lördag 5 juli 2008

UK economy - no silver lining

The news on the UK economy gives no indication of any silver lining to the cloud. All is talk of recession, a house price crash, a falling exchange rate and inflation.

The falling exchange rate is particularly serious. A year ago, a Euro cost 71 pence, whereas now it is nearly 80p. But the Euro itself has also been losing purchasing power, and all these changes will feed through into higher prices for all imported goods. The only people to benefit are companies who provide services with small inputs of imported products.

Precisely what will happen is impossible to predict as much depends on how the government and the Bank of England deals with the situation. Unfortunately, there is little evidence that the response will be coherent; when the Governor of the Bank of England blames external causes, one can have no confidence that there is any intention even of bringing the situation under control. In any case, most of the inflation for the next two years is probably already in the pipeline, My guess is that the UK will get 11% inflation in the period of 24 months to June 2010.

Although the experts hardly ever refer to it, the key indicator of UK house price imbalance, I suggest, is rentals. Typically, in the south of England, houses that last year were priced at £390,000 are being let for about £15,000 a year, or even less, net of expenses. The important figure here is how much it would be necessary to invest in order to earn the same amount in interest. Since people will normally expect a lower rate from property, an interest rate at the low end of the range - say about 5%, is a good rule of thumb. This would make such houses worth about £300,000, around 30% too high. But if there is going to be inflation inflation at 11% over the 24 month period, the over-pricing compared with mid-2007 must be just below 20%, which gives a hint about how much further prices are likely to drop, though this will be subject to strong regional variation.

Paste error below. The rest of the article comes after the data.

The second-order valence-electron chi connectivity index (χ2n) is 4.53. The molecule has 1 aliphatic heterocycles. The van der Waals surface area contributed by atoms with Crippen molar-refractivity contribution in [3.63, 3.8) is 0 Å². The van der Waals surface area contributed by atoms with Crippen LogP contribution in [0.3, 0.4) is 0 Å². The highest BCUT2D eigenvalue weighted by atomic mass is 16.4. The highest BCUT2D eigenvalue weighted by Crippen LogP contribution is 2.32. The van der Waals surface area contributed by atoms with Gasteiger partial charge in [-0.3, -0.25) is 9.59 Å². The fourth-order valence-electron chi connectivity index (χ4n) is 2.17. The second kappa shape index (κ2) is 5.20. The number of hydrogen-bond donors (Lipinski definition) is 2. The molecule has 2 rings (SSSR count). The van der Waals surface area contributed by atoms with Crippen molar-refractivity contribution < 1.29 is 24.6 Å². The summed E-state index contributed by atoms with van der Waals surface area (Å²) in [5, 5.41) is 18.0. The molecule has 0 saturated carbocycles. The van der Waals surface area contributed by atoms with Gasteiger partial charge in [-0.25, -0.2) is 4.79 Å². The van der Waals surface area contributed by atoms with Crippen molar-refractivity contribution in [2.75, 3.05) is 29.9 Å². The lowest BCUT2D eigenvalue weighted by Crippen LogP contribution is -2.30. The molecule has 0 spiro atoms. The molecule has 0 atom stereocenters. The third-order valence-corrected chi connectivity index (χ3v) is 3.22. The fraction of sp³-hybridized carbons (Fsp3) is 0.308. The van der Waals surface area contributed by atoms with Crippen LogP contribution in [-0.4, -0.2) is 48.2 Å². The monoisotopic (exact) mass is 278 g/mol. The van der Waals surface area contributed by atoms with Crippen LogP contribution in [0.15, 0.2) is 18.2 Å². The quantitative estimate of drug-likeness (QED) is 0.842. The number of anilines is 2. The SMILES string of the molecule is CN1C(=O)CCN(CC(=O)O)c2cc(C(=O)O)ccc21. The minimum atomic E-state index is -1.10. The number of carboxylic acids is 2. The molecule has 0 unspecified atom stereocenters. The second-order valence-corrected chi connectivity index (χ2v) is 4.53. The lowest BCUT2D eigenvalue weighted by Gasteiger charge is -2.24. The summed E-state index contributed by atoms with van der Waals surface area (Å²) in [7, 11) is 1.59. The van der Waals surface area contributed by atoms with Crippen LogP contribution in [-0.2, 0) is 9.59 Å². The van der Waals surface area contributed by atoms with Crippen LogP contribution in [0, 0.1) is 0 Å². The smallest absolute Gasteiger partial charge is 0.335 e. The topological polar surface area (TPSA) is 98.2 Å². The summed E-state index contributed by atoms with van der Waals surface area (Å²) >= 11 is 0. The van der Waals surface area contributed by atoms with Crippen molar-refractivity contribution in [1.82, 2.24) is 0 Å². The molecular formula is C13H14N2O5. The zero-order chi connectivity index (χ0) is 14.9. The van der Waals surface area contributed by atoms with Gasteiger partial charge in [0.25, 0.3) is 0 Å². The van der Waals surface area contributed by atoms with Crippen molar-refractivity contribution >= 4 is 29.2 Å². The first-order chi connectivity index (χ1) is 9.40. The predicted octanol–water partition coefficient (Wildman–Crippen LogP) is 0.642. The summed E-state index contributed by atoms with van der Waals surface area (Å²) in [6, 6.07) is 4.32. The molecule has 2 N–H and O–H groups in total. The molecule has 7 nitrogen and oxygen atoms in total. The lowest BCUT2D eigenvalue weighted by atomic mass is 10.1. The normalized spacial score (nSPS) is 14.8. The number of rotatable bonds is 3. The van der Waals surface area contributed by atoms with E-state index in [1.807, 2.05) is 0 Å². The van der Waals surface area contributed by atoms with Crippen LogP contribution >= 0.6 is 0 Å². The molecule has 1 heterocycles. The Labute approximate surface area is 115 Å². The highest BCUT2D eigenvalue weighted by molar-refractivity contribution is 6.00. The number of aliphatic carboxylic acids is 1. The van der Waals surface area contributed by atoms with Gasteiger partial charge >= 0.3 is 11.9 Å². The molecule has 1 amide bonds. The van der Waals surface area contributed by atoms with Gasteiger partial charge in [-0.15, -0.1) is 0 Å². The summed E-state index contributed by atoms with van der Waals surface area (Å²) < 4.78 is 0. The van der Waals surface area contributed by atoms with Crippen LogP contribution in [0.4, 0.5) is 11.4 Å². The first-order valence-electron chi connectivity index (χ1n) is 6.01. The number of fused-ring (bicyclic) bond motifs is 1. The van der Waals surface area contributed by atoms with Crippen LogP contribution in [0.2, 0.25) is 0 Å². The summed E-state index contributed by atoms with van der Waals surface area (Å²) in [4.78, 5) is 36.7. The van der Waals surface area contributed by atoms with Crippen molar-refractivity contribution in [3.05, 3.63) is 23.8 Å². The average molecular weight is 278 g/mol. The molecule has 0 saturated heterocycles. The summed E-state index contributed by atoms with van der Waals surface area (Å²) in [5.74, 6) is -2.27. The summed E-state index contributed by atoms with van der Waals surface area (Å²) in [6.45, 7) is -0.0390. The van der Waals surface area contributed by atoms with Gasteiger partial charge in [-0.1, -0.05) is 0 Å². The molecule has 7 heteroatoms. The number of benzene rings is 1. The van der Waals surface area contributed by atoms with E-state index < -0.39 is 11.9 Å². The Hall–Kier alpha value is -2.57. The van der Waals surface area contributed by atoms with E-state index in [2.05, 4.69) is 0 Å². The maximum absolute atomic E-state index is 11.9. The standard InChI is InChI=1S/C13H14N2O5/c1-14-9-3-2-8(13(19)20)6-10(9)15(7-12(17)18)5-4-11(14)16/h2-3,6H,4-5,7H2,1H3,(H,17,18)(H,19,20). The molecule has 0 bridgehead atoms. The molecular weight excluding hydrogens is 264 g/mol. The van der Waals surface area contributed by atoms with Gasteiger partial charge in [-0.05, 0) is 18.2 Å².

The general conclusion that the UK economy is in trouble seems inescapable. In truth, is it has been mismanaged for years, certainly since 1945, and nobody in charge knows how to get out of the problems. Ed Balls, Brown's economic advisor from 1997, was the best qualified of his generation and if he could not do better than letting the UK economy rise up the wave on the rising phase of the cycle, leaving it to collapse on the down side phase, there must be something wrong with the theories that UK academics are propagating.

The analysis underlying the theories of the economist Henry George seem to give a reasonably convincing explanation and at least at the level of economics are almost certainly somewhere near to being a true description of what is going on. But the student who wants to dig deeper is left with the question of why a seemingly serviceable theory with good predictive powers is so consistently ignored both by those in authority giving and by the established economists who decide what the succeeding generation of politicians and ecomists will be taught.

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